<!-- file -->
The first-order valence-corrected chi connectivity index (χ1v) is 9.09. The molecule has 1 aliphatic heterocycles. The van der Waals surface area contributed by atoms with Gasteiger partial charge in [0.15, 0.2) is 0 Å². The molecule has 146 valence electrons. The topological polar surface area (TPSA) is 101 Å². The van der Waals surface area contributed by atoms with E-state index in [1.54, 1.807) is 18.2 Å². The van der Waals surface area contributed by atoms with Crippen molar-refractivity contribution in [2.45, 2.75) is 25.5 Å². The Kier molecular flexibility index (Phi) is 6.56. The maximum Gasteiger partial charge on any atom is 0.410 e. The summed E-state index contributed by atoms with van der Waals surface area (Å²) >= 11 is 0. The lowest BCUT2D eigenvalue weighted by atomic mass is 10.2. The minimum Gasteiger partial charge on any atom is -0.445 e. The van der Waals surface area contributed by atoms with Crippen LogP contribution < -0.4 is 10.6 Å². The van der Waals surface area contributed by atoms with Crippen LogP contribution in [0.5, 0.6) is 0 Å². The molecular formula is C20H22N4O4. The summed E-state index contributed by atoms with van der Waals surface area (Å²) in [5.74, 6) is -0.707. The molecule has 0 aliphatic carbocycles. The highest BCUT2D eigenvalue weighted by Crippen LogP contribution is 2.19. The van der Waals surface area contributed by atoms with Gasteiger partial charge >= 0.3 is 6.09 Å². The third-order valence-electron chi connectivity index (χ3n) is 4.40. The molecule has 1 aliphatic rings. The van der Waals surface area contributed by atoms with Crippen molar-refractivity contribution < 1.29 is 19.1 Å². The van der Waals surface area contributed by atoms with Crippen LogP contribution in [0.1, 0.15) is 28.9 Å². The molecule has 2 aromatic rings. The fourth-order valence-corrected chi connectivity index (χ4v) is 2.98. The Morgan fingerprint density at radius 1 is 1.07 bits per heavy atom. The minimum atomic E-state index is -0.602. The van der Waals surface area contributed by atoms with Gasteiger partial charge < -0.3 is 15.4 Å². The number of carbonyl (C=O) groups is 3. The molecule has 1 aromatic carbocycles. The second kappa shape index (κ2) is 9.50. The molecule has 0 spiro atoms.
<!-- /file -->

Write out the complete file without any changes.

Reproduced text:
The first-order valence-corrected chi connectivity index (χ1v) is 9.09. The molecule has 1 aliphatic heterocycles. The van der Waals surface area contributed by atoms with Gasteiger partial charge in [0.15, 0.2) is 0 Å². The molecule has 146 valence electrons. The topological polar surface area (TPSA) is 101 Å². The van der Waals surface area contributed by atoms with E-state index in [1.54, 1.807) is 18.2 Å². The van der Waals surface area contributed by atoms with Crippen molar-refractivity contribution in [2.45, 2.75) is 25.5 Å². The Kier molecular flexibility index (Phi) is 6.56. The maximum Gasteiger partial charge on any atom is 0.410 e. The summed E-state index contributed by atoms with van der Waals surface area (Å²) >= 11 is 0. The lowest BCUT2D eigenvalue weighted by atomic mass is 10.2. The minimum Gasteiger partial charge on any atom is -0.445 e. The van der Waals surface area contributed by atoms with Crippen LogP contribution < -0.4 is 10.6 Å². The van der Waals surface area contributed by atoms with Crippen LogP contribution in [0.5, 0.6) is 0 Å². The molecular formula is C20H22N4O4. The summed E-state index contributed by atoms with van der Waals surface area (Å²) in [5.74, 6) is -0.707. The molecule has 0 aliphatic carbocycles. The highest BCUT2D eigenvalue weighted by Crippen LogP contribution is 2.19. The van der Waals surface area contributed by atoms with Gasteiger partial charge >= 0.3 is 6.09 Å². The third-order valence-electron chi connectivity index (χ3n) is 4.40. The molecule has 1 aliphatic rings. The van der Waals surface area contributed by atoms with Crippen molar-refractivity contribution < 1.29 is 19.1 Å². The van der Waals surface area contributed by atoms with Crippen LogP contribution in [0.1, 0.15) is 28.9 Å². The molecule has 2 aromatic rings. The fourth-order valence-corrected chi connectivity index (χ4v) is 2.98. The Morgan fingerprint density at radius 1 is 1.07 bits per heavy atom. The minimum atomic E-state index is -0.602. The van der Waals surface area contributed by atoms with Gasteiger partial charge < -0.3 is 15.4 Å². The number of carbonyl (C=O) groups is 3. The molecule has 1 aromatic carbocycles. The second kappa shape index (κ2) is 9.50. The molecule has 0 spiro atoms.